When I remember writing that poem, I have very good feeling; I was relieving myself when I wrote it. I usually do not write about Damascus– I don’t know why– especially the city of Damascus. I have a lot fear writing about Damascus because I fear my city, and at the same time I love it. So I felt embarrassed, like I couldn’t do anything. So “Diary of the Silent” was the first time I wrote anything about it. The last part, when I wrote about Roberto Benigni, it felt very good to write that. That movie, The Tiger and the Snow, was describing a story in Iraq. It was moment of relief for me, because in that movie I saw this description of my country and people being killed. It wasn’t a matter of cinema for me, but memories.
In “Diary of the Silent,” the speaker uses the plural “we.” Who is the “we” the speaker represents? Is it the Syrian people, or someone else?
I usually use “we” in my writing. I intend to use the plural to say, “I am a Syrian.” After I left Syria, I was being treated in a special way– maybe because I know English, maybe because I’m a kind of artist. So I usually say, “I am also Syrian. I am not only that artist whose texts you like. First, I am a Syrian.” I am maybe able to express something using language, but that doesn’t mean that others are not suffering. Maybe the only difference between me and them is that I can write and I can tell my story in English and they can’t. But they have witnessed the same thing.
We are Syrians. And my struggle with me and with myself– I can sometimes express it easily. I’m living now in Sweden and it’s very safe. But still I have my daily nightmares about being arrested and war stories. I still speak to my family every day, and they are living in a completely different situation. When I remember myself there, there’s something different– some struggle between being safe and being in danger.
Lighting a Dark Theater: The Writing Process
What kind of mental space do you enter into before you write?
Usually when I write something, I am seeing it and I am only writing about it with my keyboard or my notebook. But it’s usually just a mental note on several events or several weeks. Sometimes I see something or I remember something, but I do not write it immediately. I just leave it to be a note inside of myself. Sometimes I just wake up in the morning and just start writing and I feel like I already memorized something and I’m afraid to forget it.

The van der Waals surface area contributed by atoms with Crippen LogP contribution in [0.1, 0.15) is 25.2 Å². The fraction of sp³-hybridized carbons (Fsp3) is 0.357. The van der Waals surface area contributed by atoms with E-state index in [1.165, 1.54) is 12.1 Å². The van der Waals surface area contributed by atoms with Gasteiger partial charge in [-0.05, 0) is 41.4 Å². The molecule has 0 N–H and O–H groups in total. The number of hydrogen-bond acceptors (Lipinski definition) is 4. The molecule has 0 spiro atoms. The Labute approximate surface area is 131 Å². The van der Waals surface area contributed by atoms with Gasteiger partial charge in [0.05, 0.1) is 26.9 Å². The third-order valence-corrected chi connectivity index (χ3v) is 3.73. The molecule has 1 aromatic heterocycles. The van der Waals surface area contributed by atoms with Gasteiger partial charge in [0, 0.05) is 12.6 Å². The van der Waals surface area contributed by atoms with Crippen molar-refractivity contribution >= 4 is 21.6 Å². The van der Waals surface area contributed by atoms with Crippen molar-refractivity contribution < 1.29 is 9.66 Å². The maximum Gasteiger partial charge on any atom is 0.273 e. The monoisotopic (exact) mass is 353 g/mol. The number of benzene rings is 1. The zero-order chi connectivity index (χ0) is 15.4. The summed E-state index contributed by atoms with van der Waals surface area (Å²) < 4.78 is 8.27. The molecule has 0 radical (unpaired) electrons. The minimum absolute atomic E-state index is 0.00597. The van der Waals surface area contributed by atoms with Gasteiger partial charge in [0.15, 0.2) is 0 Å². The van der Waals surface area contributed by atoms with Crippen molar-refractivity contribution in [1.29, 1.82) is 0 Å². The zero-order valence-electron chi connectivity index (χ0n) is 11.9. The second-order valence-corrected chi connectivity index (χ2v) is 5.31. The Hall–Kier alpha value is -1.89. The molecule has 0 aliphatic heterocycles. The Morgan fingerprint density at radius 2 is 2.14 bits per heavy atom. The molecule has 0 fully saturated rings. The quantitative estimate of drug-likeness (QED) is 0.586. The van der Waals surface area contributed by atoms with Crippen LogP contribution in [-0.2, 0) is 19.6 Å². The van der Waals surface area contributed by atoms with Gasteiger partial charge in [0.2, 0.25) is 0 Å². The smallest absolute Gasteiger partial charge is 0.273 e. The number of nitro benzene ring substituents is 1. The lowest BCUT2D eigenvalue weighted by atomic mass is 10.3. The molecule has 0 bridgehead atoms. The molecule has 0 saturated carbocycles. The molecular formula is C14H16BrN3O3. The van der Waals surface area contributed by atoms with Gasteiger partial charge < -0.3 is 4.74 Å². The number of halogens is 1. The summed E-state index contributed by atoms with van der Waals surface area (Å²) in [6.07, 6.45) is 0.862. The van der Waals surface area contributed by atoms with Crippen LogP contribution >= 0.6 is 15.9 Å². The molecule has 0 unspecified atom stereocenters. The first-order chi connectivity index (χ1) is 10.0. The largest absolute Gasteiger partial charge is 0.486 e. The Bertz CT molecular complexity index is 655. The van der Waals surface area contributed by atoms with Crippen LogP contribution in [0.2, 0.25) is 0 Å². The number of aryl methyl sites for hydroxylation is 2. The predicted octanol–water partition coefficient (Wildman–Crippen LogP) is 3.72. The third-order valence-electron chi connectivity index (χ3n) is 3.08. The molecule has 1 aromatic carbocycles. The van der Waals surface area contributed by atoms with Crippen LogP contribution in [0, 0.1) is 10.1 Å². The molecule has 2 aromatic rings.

I discovered that I’m doing this not only with short poetry, but also when I’m writing 3000 or 4000 word short stories. I see it in front of me; it’s just a transcript. But when I’m doing this I really can’t feel anything. I remember once I woke up and I had a visitor. I woke up and started writing for one hour. After I finished I said, “Good morning,” and he said, “Yeah, it’s already 4:00.”
Is that process the same when you’re writing non-fiction as it is when you’re writing poetry? What are the moments in which you feel inspired to write poetry and fiction? Nonfiction?
For the nonfiction, it just really comes from nowhere. You keep it inside yourself and then suddenly, out of nowhere, it comes and you write a long text. Working with nonfiction is of course very different, especially with articles. I do a lot of focusing, researching, searching for information. It’s a completely different attitude or manner of writing. That space that I go to, it is the best thing I feel. I feel as though I am completely separated from the world. It’s just me and some keyboard or pen. It’s like you’re on a theater stage and it’s all dark, but the focus is on highlighting one area with a spotlight. It’s cinema I think. I’m addicted to it.
After you left your home in Syria, you said Syria also left you in some ways. How do you navigate trying to write about home while you’re physically separated from it?
I had this feeling the first time I left Syria. I felt that my country abandoned me. I felt like I was doing other things that nobody should do at this age. I was supposed to enjoy life, but I found myself being tortured and arrested. So I had these negative feelings that I did not deserve such treatment, especially from my home. So I made the decision to leave.
I’m not going to forget my country, and of course I’m not going to forget myself. But at some point, I felt that I can’t leave without being connected to this place. I spent half of my life there: my family, my friends, my school, it’s where I had my first kiss. When you’re outside of the country physically, even if you have all of the resources to know what is happening on the ground and are always online with people who are telling you what is happening from every spot of the country, you still need to feel, you need to touch, you need to be there. I felt somehow that I abandoned my country and I wasn’t supposed to do this. And this actually continues because sometimes I feel I should go back to my country.